If by no-till you mean till-less-spray-more, then no.
posted 7 years ago
i guess i mean to ask peoples opinions/impressions about cultivation of public land through fukuoka/no till/seed ball broadcasting, etc.
does it strike you as taboo? viable? legal? a good idea, bad idea? etc/anything.
ideally there would be no tilling, or spraying, only mulching, seed broadcasting. i would also like to control plant population and variety of a location, as well as canopy levels and sun reach, but thats basically mulching in my opinion.
anyway, im planning on doing this and was looking for input/other points of view other than my own.
i already have been doing a version of this the past two weeks, i have permission to forage a neighbors back 40 so to speak where he has a huge stand of ragweed. ive cleared the area of ragweed and used it as mulch, then i broadcast dandilion seed balls all over the place, and they are growing like mad. alot of free food.
Location: Ozarks zone 7 alluvial,black,deep clay/loam with few rocks, wonderful creek bottom!
posted 7 years ago
My first thought was...there are already a lot of edibles in National Forests in my state. They do 'controlled' burns here, allow folks to get a permit to cut firewood, we gather mushrooms and sometimes (but rarely) seeds or plants...I don't think it would be good to introduce other plants in to the system here..but maybe other forests are less abundant. I know there are bits of farm land within the National Forest bounderies in some areas.
I guess I wonder why you want to do this?
"We're all just walking each other home." -Ram Dass
"Be a lamp, or a lifeboat, or a ladder."-Rumi
I suspect that rank vegetation would have shaded out the wheat, but it did just fine in my lawn!
posted 7 years ago
I hope this isn't discouraging, but I question the efficiency of your efforts. Perhaps you would be better off with a piece of your own land, where you can do as you please. The same efforts may yield a better harvest and a more enjoyable experience if you built up a food forest on your own land. Even a small garden plot would probably be more effective use of time and money.
The logical conclusion of my suggestion (in a word, efficiency) is a large modern farm that is dedicated to monoculture of potatoes or some such. I'm not advocating that. I just think it would be more fun to work where it's legal and under your own control. These conveniences are so pervasive that basically all countries have property laws that protect land owners. I've worked several plots in the past and found it to be frustrating, inefficient, expensive, and fraught with politics. Just the transportation made it a bad idea. And having to deal with shared garden space is always a challenge when you're working with people who don't have the same values as you do. Sadly, the more detailed the topic, the less likely that others will agree with you. Gardening and eating are two very-detailed topics.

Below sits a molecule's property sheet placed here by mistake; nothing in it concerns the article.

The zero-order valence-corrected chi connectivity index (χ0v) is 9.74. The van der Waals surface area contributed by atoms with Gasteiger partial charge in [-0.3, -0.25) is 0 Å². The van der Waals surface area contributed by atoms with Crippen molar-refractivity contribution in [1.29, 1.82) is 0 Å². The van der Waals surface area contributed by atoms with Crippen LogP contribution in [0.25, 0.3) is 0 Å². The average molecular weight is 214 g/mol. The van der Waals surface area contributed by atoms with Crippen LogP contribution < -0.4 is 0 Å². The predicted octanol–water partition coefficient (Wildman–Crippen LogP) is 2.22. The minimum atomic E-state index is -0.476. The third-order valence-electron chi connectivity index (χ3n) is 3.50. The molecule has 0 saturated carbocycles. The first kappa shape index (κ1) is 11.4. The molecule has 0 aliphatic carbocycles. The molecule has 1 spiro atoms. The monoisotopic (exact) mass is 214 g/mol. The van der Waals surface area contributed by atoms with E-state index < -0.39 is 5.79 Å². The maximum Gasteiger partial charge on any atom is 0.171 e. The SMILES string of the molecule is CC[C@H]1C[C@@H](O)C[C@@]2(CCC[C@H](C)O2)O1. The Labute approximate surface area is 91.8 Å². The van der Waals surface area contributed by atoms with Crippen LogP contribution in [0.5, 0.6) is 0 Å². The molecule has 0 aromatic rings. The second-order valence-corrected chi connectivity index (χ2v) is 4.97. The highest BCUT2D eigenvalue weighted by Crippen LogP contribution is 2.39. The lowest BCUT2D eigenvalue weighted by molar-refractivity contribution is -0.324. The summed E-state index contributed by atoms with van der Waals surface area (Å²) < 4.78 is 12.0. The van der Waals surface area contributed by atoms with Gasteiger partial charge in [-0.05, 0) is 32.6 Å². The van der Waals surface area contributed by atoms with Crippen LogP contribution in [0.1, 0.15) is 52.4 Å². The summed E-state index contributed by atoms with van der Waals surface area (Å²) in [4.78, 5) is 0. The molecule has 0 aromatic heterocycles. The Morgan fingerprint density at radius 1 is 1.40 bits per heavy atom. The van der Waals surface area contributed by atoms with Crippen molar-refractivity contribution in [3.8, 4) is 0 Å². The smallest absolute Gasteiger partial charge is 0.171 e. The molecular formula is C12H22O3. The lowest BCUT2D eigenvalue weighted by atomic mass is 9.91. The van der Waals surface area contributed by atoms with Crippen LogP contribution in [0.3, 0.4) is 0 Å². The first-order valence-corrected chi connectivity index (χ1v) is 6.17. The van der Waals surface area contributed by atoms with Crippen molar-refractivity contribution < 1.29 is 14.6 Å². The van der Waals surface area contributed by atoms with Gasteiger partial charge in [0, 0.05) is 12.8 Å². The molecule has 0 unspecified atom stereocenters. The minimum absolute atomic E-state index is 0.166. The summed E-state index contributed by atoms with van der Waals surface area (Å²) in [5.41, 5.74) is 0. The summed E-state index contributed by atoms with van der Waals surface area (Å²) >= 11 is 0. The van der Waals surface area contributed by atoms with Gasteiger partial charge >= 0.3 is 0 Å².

I don't know your situation---maybe the national forest is the only land available to you. I don't want to discourage you but if I could save you 2-3 years of angst, it's worth it to sew where you have at least some legal standing.
posted 7 years ago
eventually i would like to own some land, preferably a small province somewhere with a lower class that i can control. (its hard to joke in text)
that being said, im trying to rock a nomadic style of life this next year or two, a large part of this will just be spent on blm or national forest lands anyway. so i figured id try it out while it seemed convenient. i do like the idea of tweaking mother nature though. isnt that a fukuoka ish principle? control the large force and channel it in a desirable way? im hoping it will be fun while it lasts.
but then again, i really dont know what ive talked about. because i havent gone out there and done anything yet, im heading out in 3 months once i make enough money to light on fire inside an engine.
What forests are you planning to live in? I don't know how well it will pertain to your location, but there's a book called "Tending the Wild: Native American Knowledge and the Management of California's Natural Resources", that details how the California Indians tended to the state as one giant forest garden. California had the densest population of Indians out of all other states in the U.S. and looking back now, it becomes easier to assess that the entire state was a gigantic permaculture project.
I wouldn't really call it Fukuoka style, but there's tremendous evidence that the huge abundance of wild fish, meat, fowl, nuts, grains, fruits, and vegetables were available for harvesting because of "wilderness cultivation" techniques.